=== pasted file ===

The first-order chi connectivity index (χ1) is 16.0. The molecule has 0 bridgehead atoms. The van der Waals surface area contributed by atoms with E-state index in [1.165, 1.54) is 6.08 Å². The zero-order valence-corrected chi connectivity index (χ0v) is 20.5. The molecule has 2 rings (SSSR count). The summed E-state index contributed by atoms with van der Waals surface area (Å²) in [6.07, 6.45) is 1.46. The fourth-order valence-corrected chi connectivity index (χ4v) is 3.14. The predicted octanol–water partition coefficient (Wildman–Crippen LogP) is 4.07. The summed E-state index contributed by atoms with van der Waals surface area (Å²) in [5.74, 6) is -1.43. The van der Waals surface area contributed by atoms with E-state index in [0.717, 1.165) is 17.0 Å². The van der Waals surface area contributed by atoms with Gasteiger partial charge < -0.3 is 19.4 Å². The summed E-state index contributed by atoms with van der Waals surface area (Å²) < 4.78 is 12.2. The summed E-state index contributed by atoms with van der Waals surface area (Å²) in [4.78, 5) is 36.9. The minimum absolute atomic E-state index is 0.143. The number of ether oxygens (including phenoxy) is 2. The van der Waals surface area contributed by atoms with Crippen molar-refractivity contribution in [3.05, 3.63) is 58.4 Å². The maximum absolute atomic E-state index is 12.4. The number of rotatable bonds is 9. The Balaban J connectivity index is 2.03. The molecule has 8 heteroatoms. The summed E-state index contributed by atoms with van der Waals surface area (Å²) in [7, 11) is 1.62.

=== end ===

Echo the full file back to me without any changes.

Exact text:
The first-order chi connectivity index (χ1) is 16.0. The molecule has 0 bridgehead atoms. The van der Waals surface area contributed by atoms with E-state index in [1.165, 1.54) is 6.08 Å². The zero-order valence-corrected chi connectivity index (χ0v) is 20.5. The molecule has 2 rings (SSSR count). The summed E-state index contributed by atoms with van der Waals surface area (Å²) in [6.07, 6.45) is 1.46. The fourth-order valence-corrected chi connectivity index (χ4v) is 3.14. The predicted octanol–water partition coefficient (Wildman–Crippen LogP) is 4.07. The summed E-state index contributed by atoms with van der Waals surface area (Å²) in [5.74, 6) is -1.43. The van der Waals surface area contributed by atoms with E-state index in [0.717, 1.165) is 17.0 Å². The van der Waals surface area contributed by atoms with Gasteiger partial charge < -0.3 is 19.4 Å². The summed E-state index contributed by atoms with van der Waals surface area (Å²) < 4.78 is 12.2. The summed E-state index contributed by atoms with van der Waals surface area (Å²) in [4.78, 5) is 36.9. The minimum absolute atomic E-state index is 0.143. The number of ether oxygens (including phenoxy) is 2. The van der Waals surface area contributed by atoms with Crippen molar-refractivity contribution in [3.05, 3.63) is 58.4 Å². The maximum absolute atomic E-state index is 12.4. The number of rotatable bonds is 9. The Balaban J connectivity index is 2.03. The molecule has 8 heteroatoms. The summed E-state index contributed by atoms with van der Waals surface area (Å²) in [7, 11) is 1.62.